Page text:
Why shouldn't I embed large arrays in my documents?
The dangers of embedding too much into arrays in documents

+++ Categories = [“MongoDB”] Title= “Why shouldn’t I embed large arrays in my documents?” Date= “2014-02-13” Slug= “largeembeddedarrays” Tags= [“schema”,“performance”,“arrays”,“mongodb”] +++


Why shouldn’t I embed large arrays in my documents? It seems incredibly convenient and intuitive but I’ve heard there are performance penalties. What causes them and how do I know if I should avoid using arrays?


Arrays are wonderful when used properly. When talking about performance, the main reason to be wary of arrays is when they grow without bounds.

Imagine you create a document:

{ user: “Asya”,
  email: “asya@mongodb.com”,
  twitter: [“@asya999”, “@ask-asya”]

Notice that twitter field is an array. That’s perfectly fine and excellent - we don’t want to create a separate collection like we’d have to do in relational model, just because a person might have multiple twitter accounts/handles.

Now that the document has been created, a certain amount of space has been allocated for it. If we continue growing the document by adding new fields to it, it will have to be moved and a larger allocation will be made for it because MongoDB dynamically tracks how often documents outgrow their allocation and tries to allocate more space for newly written or moved documents to account for the future growth.

Compare the cost of an update to a document when you can make an in-place change, versus rewriting the entire document somewhere else. First, instead of just rewriting part of a document “in place” we have to allocate new space for it. We have to rewrite the entire document, put the space that it used to occupy on the free list so that it can get re-used, and then repoint all the index entries that used to point to the old document location to the new location. All of this must be done atomically, so your single write suddenly took a bit longer than a few microseconds that it used to take when the document didn’t have to move.

Now imagine what happens if you add a new array field to the document representing something that’s not naturally bound the way someone’s twitter handles or shipping addresses would be bound. What if we want to embed into this document every time I perform some activity, let’s say click on a like button, or make a comment on someone’s blog?

First of all, we have to consider why we would want to do such a thing. Normally, I would advise people to embed things that they always want to get back when they are fetching this document. The flip side of this is that you don’t want to embed things in the document that you don’t want to get back with it.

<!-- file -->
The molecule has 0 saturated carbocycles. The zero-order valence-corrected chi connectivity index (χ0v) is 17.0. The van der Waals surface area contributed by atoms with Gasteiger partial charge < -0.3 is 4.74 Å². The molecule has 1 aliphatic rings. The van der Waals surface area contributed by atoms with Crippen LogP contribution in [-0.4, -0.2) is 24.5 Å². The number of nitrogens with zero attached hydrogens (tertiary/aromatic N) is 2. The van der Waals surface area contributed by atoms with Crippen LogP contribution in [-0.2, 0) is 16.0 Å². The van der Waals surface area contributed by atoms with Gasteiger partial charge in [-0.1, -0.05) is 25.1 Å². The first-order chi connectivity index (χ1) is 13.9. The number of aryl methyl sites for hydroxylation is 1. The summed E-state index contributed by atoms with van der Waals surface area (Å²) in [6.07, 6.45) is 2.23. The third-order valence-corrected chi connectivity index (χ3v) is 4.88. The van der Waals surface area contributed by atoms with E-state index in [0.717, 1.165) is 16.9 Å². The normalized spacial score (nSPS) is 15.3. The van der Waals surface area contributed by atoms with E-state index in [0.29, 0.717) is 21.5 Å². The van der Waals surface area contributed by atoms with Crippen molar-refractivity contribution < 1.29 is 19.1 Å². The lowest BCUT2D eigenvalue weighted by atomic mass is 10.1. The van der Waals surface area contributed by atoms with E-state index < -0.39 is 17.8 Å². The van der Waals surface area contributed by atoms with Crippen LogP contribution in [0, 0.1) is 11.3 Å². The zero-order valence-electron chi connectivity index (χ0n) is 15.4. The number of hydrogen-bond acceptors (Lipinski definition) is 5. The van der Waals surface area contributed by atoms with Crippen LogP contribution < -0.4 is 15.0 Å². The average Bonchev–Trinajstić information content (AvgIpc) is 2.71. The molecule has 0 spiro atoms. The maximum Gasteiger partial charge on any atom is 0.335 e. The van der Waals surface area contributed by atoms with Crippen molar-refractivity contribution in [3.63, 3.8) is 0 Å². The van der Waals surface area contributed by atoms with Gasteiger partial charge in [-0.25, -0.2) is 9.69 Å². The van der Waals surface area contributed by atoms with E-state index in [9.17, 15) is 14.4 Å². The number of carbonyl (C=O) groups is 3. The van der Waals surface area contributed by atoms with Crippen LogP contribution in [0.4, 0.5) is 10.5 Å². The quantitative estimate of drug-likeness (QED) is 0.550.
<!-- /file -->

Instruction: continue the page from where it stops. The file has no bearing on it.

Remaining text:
If you embed activity I perform into the document, it’ll work great at first because all of my activity is right there and with a single read you can get back everything you might want to show me: “you recently clicked on this and here are your last two comments” but what happens after six months go by and I don’t care about things I did a long time ago and you don’t want to show them to me unless I specifically go to look for some old activity?

First, you’ll end up returning bigger and bigger document and caring about smaller and smaller portion of it. But you can use projection to only return some of the array, the real pain is that the document on disk will get bigger and it will still all be read even if you’re only going to return part of it to the end user, but since my activity is not going to stop as long as I’m active, the document will continue growing and growing.

The most obvious problem with this is eventually you’ll hit the 16MB document limit, but that’s not at all what you should be concerned about. A document that continuously grows will incur higher and higher cost every time it has to get relocated on disk, and even if you take steps to mitigate the effects of fragmentation, your writes will overall be unnecessarily long, impacting overall performance of your entire application.

There is one more thing that you can do that will completely kill your application’s performance and that’s to index this ever-increasing array. What that means is that every single time the document with this array is relocated, the number of index entries that need to be updated is directly proportional to the number of indexed values in that document, and the bigger the array, the larger that number will be.

I don’t want this to scare you from using arrays when they are a good fit for the data model - they are a powerful feature of the document database data model, but like all powerful tools, it needs to be used in the right circumstances and it should be used with care.


February 13, 2014
816 words


schema arrays performance